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Writing is not a serious business! It’s a joy and it’s celebration; you should be having fun with it. It’s not work! If it’s work, stop it and do something else. – Ray Bradbury

Writers are phonies. I can say it because I’m that writer who (unfortunately) doesn’t write often enough to really own the title, but does it with passion unrivaled with any other so she can’t be anything else. So, I both belong to the tribe and I don’t, which means I’m objective and I know what I’m talking about first-hand: Writers are phonies.


I just finished reading Jon Winokur’s “Advice to Writers: A compendium of Quotes, Anecdotes, and Writerly Wisdom from a Dazzling Array of Literary Lights”. The title is a little bit misleading because, when I ordered the book, I actually thought there really would be some fantastic anecdotes about famous writers, but the book is actually a collection of quotes by writers on having an agent, trying to become published, how to create believable characters, etc.

It was also not an ARRAY of literary lights, because I had an impression he was pulling quotes from one and the same bunch of ten or so writers. But I did find writerly wisdom here, to some extent, so it was worth reading in any case.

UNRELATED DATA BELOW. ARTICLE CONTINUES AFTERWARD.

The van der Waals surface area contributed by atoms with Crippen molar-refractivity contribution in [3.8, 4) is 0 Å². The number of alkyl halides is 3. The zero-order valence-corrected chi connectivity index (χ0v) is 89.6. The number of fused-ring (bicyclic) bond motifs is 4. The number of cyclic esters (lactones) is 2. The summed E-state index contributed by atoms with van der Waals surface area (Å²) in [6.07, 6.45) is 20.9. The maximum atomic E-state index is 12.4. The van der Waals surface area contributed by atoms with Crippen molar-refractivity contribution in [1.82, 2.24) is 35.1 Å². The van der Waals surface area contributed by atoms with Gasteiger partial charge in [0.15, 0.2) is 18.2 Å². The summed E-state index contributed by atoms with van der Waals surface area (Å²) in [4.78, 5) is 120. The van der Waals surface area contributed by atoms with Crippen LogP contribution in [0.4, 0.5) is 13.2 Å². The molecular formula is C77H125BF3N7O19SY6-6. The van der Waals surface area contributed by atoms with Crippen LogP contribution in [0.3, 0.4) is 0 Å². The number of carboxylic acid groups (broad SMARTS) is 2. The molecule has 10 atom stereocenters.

Why do I think writers are phonies?

I think so about all artists. Though my perception of them is inaccurate, somehow I put them in separate categories by what they do: musicians are promiscuous drunkards, painters are as far away from reality as possible plus sluts and writers are suicidal egomaniacs. At least I have the feeling they want an air of these descriptions to follow them.

Writers are phonies (it seems I can’t get enough of proclaiming this) because they truly believe they are martyrs. Oh, how agonizing the life one has to bear in creating worlds with his pen (or keyboard). How truly difficult and unrewarding it is, yet one has no other choice. It is some demonic force that keeps us writing and doesn’t let us live a normal life, did you know? That is why writers solemnly advise their younger and gullible followers to do everything they can to avoid such life. Be a doctor, they say. Be a lawyer. Just don’t be a writer, because it is oh so hard. John McPhee said that “it’s only compulsion that will drive you through the psychological nightmares of writing.”

Now, that is what I call a phony. Alright, I’ve never tried to make my living writing, so that kind of stress is unknown to me. But is it a burden? Don’t I think it is the greatest feeling in the world, typing out sentences that touch the soul, inspire, make me (and hopefully others) laugh, live with me when “less real”, worldly things try to leave their dirty mark on  my soul? No, it’s not a burden, and yes, I’d tell anyone with any talent for writing to do it as often and and as much as they can. I’d just warn them not to be better than me, or else. 😉

No one can say it better than a writer

What I do like about writers, both in person and in books, with their eloquent advice, is that they have a way of voicing something important about the human condition that usually strikes me in a weird, deja-vu way. They have a way of pinpointing an emotion, a thought, something I always knew but never knew I knew it. I love how observant they are, and also how bold. They are both cowards and heroes.